As supply chains extend globally, they become more complex. The flow of supplies, finished goods, and information are widely distributed, presenting significant challenges across a manufacturer’s entire supply chain network of customers, suppliers, and logistics providers. For success, companies need to gain visibility into this complex supply chain network to collectively sense and properly respond to changes in supply and demand.
Mergers & acquisitions activity, increased competition, wider fluctuations in the availability and costs of raw materials, reduced demand and supply predictability, and dispersed assets further add to the broad array of challenges manufacturers face when planning their operations. As a consequence, volatility is increasing, while predictability is decreasing.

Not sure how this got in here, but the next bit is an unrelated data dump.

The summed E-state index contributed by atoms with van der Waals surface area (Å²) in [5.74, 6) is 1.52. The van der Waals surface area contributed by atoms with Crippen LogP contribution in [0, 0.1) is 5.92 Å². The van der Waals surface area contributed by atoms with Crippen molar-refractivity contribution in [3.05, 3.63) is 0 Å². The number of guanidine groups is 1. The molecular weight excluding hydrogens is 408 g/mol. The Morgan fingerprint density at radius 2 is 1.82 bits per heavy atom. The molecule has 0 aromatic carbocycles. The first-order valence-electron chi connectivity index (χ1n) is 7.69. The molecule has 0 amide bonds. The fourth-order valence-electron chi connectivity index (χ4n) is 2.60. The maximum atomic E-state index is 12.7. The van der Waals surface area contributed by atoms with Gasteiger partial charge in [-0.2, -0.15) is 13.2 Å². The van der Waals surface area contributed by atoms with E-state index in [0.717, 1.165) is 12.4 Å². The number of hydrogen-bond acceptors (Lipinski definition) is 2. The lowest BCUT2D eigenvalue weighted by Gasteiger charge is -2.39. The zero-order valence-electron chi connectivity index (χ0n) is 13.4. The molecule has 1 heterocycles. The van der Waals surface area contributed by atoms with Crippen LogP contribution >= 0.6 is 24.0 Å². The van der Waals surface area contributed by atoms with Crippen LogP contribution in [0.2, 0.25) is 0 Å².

Rapid responses and clear visibility into the supply chain are required to avoid costly mistakes. For example excess raw material stocks held at a time of falling raw material prices incur huge losses, putting a manufacturer at a disadvantage relative to better-prepared competitors. Alternatively, too low a raw material stock, at a time of increasing demand can leave supply shortages, causing an inability to manufacture sufficient product and losing customer demand to competitors who had better insight into changes in the supply and demand balance.